Demands that mainstream Jewish organizations do more to oppose annexation are likely to strain the pro-Israel consensus in the community. Umbrella groups like the Conference of Presidents of Major Jewish Organizations, which was founded in 1956 to serve as a unified voice in support of Israel, have already been struggling with which positions accurately represent the views of their membership.
“Annexation will be another signpost in the decentralization of the ‘pro-Israel’ message from the American Jewish community,” said Strauss.
That could mean the current shared understandings of how synagogues, day schools, and other Jewish institutions that maintain a Zionist identity should teach about, and engage with, Israel could be upended.
“Voices that used to be considered marginal or frankly anti-Israel will start being seen as more concerned with building an Israel that American Jews believe in than the standard flag-waving voices that have historically controlled the dialogue,” Strauss said.
Organizations like AIPAC are already walking a tightrope on annexation. According to JTA, the group has told congressional lawmakers that it is comfortable with them criticizing Israel over annexation.
“These organizations are taken as, and present themselves as, authoritative representatives of the Jewish community,” Sasley said. “But they can’t do that if their foreign policy positions are heavily debated within the community — they’ll lose their clout.”
One challenger to the mainstream is the right-wing Zionist Organization of America, which supports annexation, which it calls “sovereignty,” as “the only rational, humane, security-minded choice,” as leaders Mort Klein and Mark Levenson wrote last week in the Jerusalem Post.
“American Jews support applying sovereignty, too.” They say that in the recent World Zionist Congress elections, “record numbers of American Jews (over 120,000 people) voted … and the majority voted for the organizations that favor sovereignty (usually explicitly).”
Experts agree that even if annexation alienates many American Jews who see it as compromising Israel’s democratic nature, they are unlikely to stop visiting the country or otherwise sever ties in the short term. But a generational divide may be further exacerbated and sow the seeds of greater change as young Jews ascend to communal leadership positions.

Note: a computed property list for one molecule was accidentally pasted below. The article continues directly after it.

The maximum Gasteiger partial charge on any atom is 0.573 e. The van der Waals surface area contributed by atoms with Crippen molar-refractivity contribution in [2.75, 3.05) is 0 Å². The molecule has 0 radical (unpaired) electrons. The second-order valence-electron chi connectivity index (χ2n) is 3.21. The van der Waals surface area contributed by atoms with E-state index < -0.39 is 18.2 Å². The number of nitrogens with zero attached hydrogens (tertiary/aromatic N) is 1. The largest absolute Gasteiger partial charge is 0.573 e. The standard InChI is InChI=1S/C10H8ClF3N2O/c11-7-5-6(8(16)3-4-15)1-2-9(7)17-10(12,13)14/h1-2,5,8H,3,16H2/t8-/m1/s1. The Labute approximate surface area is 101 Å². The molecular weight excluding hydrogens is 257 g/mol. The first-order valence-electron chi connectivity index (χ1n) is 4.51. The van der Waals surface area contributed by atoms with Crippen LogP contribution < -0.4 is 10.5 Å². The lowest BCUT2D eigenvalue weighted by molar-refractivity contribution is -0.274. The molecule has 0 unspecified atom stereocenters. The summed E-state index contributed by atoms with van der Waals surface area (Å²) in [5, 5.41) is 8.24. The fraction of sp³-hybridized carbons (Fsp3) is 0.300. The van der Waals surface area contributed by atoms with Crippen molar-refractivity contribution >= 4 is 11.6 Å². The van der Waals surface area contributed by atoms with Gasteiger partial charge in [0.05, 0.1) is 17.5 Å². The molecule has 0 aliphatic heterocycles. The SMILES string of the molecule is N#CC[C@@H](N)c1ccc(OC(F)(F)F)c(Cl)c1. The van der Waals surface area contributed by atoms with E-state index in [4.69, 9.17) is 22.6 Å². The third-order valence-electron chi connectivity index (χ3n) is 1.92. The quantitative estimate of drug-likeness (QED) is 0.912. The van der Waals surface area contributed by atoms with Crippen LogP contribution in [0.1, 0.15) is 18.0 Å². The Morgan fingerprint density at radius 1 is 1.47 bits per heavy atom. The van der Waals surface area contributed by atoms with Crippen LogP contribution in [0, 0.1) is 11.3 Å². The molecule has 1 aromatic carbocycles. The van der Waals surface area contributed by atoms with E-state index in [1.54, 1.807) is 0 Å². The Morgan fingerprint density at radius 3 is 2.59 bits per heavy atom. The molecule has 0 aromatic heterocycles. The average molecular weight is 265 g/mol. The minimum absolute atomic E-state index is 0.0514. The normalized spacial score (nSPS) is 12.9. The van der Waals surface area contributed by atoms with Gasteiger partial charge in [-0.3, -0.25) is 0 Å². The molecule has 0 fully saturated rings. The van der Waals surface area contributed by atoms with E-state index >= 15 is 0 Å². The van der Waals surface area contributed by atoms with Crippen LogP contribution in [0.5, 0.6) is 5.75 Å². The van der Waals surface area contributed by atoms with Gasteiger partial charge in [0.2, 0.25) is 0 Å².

“I don’t think there’s anything that could be done to stop the younger Jews from withdrawing support from Israel,” Dollinger said. “This would be a precipitous shift from anything that’s happened in Israel’s earlier history.”
Dollinger said annexation may mark a new low point in the relationship between American Jews and Israel. While the 2008 and 2014 wars in Gaza caused discomfort among some liberal American Jews for what was perceived as disproportionate bombing campaigns by the Israeli military, the fact Hamas was actively firing rockets at Israel kept mainstream leaders and institutions supportive of Israel.
But by appearing to effectively end the two-state solution and put Israeli democracy in jeopardy without provocation, annexation will be different, Dollinger said, and force American Jews to pick sides.
“It is going to make the term progressive Zionist, which is what a lot of the American Jews like to be, an oxymoron,” he said.
Annexation may also make it more difficult for liberal Jews to engage in the ongoing Black Lives Matter protests and other progressive causes. While many Jewish organizations work with allies who disagree with them on issues related to Israel-Palestine, annexation could make some of those relationships untenable.
“It’ll make it a lot harder for American Jewish institutions to maintain their relationships with other institutions outside of the Jewish community,” Sasley said. “Even if the Jewish groups don’t support annexation they’ll still face accusations because Israel is part of their identity.”
Strauss said that while it will cause significant turmoil, a further break between American and Israeli Jews may end up better reflecting a reality that has been ignored for decades.
“It’s more genuine to wash away some of the cobwebs of the past that imagine this romantic relationship between Israelis and American Jews that never really existed,” she said. “It’s healthier for leaders to say we are very different — we’re cousins, but we’re not the same.”
Arno Rosenfeld is a Washington-based writer.